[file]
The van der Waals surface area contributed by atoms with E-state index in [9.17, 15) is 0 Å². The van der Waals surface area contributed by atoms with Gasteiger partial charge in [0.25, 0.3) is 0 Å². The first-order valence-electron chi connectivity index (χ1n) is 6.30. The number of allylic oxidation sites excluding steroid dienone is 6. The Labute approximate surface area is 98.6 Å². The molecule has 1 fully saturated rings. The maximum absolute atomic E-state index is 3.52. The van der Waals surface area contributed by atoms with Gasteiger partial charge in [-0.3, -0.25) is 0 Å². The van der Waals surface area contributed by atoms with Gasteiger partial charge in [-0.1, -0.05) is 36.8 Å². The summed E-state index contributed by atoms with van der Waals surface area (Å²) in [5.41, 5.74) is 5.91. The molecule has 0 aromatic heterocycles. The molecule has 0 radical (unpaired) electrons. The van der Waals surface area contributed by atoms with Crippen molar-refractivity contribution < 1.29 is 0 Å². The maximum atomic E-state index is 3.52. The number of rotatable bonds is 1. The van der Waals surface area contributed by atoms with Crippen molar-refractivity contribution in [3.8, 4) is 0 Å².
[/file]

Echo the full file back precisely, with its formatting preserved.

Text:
The van der Waals surface area contributed by atoms with E-state index in [9.17, 15) is 0 Å². The van der Waals surface area contributed by atoms with Gasteiger partial charge in [0.25, 0.3) is 0 Å². The first-order valence-electron chi connectivity index (χ1n) is 6.30. The number of allylic oxidation sites excluding steroid dienone is 6. The Labute approximate surface area is 98.6 Å². The molecule has 1 fully saturated rings. The maximum absolute atomic E-state index is 3.52. The van der Waals surface area contributed by atoms with Gasteiger partial charge in [-0.3, -0.25) is 0 Å². The van der Waals surface area contributed by atoms with Gasteiger partial charge in [-0.1, -0.05) is 36.8 Å². The summed E-state index contributed by atoms with van der Waals surface area (Å²) in [5.41, 5.74) is 5.91. The molecule has 0 aromatic heterocycles. The molecule has 0 radical (unpaired) electrons. The van der Waals surface area contributed by atoms with Crippen molar-refractivity contribution < 1.29 is 0 Å². The maximum atomic E-state index is 3.52. The number of rotatable bonds is 1. The van der Waals surface area contributed by atoms with Crippen molar-refractivity contribution in [3.8, 4) is 0 Å².